It’s a mess! On the southern flank of the cold arctic air mass which has gripped Chicago and the Midwest in recent days is–and for days, has been—-a mammoth ice storm and a wide swath of travel-disrupting sleet, freezing rain and snow. Its impacts have extended from Texas east into Arkansas and sections of Tennessee and even northern Mississippi.

The impact of the wintry precip has extended to millions, producing traffic accidents, thousands of flight cancellations and closing schools and businesses. And the messy weather continues for a third day–its most disruptive impacts centered Wednesday on Texas and Arkansas.

Here’s how the Associated Press (AP) is covering the late winter meteorological mayhem

Reading of the icy meteorological mess besetting millions from Texas across sections of Arkansas, Tennessee and even northern Mississippi, I’m reminded of the ice storm I witnessed firsthand in March 1976 when I was working in Milwaukee. If anyone had told me early on in my meteorological career that an ICE STORM would be among the most jarring acts of nature I’d witness, I’d have probably thought them crazy. But, turns out, my experience with that ice storm–including surveying the damage it produced—has been one of the most memorable weather events I’ve scene over more than a half century of work in the field.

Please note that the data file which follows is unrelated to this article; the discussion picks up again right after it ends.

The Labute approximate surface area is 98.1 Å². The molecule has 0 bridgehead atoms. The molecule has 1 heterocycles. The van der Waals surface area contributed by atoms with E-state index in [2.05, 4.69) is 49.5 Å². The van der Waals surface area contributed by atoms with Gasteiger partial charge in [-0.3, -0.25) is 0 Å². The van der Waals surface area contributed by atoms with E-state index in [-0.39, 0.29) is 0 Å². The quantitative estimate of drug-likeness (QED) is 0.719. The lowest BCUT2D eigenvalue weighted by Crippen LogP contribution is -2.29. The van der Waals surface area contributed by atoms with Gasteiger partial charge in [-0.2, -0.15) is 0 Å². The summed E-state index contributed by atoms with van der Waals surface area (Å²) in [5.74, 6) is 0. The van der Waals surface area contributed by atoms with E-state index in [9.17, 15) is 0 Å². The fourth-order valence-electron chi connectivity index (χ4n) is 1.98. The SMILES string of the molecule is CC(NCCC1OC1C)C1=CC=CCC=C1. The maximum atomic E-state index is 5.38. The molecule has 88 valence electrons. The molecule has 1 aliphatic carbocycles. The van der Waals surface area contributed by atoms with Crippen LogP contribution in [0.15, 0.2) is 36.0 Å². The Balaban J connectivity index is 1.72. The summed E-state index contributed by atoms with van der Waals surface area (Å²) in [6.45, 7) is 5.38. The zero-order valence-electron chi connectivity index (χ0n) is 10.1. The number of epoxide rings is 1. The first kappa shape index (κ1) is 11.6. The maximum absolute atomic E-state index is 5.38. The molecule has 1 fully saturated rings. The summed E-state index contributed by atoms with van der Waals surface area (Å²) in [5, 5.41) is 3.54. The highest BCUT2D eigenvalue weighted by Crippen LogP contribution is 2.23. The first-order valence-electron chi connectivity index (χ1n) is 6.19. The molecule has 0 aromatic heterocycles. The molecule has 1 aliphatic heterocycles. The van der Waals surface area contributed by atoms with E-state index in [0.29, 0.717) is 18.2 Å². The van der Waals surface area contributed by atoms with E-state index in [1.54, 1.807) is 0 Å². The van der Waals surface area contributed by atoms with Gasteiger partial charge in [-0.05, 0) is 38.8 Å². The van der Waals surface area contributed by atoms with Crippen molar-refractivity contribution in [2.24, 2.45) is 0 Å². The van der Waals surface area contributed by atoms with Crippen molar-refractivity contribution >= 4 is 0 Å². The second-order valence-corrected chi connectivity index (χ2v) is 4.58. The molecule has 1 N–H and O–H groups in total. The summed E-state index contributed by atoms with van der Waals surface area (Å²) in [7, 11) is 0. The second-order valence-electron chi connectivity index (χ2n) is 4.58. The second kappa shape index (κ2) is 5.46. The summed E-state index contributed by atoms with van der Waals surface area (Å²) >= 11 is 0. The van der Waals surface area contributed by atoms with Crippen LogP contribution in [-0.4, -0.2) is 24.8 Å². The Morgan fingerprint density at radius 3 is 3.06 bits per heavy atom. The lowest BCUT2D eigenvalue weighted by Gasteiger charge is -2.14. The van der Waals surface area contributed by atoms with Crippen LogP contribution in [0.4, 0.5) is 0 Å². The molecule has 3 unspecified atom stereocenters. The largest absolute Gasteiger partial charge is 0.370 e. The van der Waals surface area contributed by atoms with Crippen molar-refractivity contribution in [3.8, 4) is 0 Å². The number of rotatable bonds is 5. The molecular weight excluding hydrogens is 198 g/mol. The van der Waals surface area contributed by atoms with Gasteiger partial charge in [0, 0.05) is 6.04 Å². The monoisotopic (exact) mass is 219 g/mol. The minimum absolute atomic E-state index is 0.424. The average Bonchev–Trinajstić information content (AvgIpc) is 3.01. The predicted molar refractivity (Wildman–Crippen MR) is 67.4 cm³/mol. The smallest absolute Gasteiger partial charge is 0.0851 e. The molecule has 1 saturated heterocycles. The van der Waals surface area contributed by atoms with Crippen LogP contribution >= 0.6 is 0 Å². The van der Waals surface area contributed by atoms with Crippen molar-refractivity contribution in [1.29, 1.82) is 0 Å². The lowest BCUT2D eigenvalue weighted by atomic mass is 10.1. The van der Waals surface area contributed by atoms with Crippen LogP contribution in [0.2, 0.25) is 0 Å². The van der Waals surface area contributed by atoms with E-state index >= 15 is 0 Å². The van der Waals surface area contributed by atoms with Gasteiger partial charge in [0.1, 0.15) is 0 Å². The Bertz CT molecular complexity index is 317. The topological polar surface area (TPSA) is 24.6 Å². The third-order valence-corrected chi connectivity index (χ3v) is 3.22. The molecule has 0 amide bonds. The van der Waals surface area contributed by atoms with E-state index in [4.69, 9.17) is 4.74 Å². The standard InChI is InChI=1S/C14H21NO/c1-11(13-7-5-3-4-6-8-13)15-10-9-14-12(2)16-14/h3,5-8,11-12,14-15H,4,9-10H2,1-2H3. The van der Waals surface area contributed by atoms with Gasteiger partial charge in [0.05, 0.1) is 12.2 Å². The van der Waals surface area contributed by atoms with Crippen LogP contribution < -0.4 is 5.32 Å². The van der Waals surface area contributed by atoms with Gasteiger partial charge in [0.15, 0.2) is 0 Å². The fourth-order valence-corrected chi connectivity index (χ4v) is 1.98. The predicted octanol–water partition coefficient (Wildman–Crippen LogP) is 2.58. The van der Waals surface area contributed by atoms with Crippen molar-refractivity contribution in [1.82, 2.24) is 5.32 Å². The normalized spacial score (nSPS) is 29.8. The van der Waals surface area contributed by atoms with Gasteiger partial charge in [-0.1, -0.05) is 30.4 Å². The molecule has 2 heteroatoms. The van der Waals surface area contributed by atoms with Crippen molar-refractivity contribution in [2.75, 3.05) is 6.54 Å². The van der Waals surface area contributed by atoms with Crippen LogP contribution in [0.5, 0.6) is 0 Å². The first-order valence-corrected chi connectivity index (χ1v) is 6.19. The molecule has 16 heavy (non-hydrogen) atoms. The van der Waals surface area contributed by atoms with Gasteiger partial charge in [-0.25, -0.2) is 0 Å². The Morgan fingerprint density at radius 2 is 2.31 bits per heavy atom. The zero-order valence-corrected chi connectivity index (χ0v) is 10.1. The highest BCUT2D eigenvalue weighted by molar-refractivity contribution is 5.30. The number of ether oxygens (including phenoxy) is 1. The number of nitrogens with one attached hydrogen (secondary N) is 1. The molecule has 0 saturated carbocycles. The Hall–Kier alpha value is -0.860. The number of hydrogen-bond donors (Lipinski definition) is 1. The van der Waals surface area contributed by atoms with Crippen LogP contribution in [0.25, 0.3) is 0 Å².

I remember heavy rain falling into a 29-degree atmosphere–4″ of it—then the onset of roaring wind gusts approaching 60 mph taking down trees and power lines overburdened by a thick, multi-inch coating of ice—as far as the eye could see. I lived at the time in Grafton, WI–north of Milwaukee–and walking out of my apartment, I watched as the horizon flashed for hours as if lightning was flashing in powerful t-storms. What I was seeing is transformers exploding as power lines fell–many down by trees falling under the weight of the ice. Snow plows had to be called out to push fallen trees, some on fire when interacting with sparking downed power lines, to push the debris off roads.

Full forecast details at the WGN Weather Center

At the height of that historic March, 1976 Wisconsin ice storm, which at one point had knocked out power to 600,000 across the Badger State—power lines and even transmission towers were down as were hundred year old trees as 50+ mph came crashing down as wind gusts roared through ice-laden trees, weighed down by the hours of freezing rain.

The sun emerged the day after the icy rains departed illuminating scenes of warlike devastation across ice covered terrain which glistened in otherworldly fashion–as if nature was trying to apologize for the damage it had dispatched to the region. I recall the state trying to get generators to the state’s dairy farms whose electric milking machines had been brought to a standstill by power failures.

The March 1976 Wisconsin ice storm is recounted in this Kenosha News report which includes photos of the ice accumulations and the damage it produced.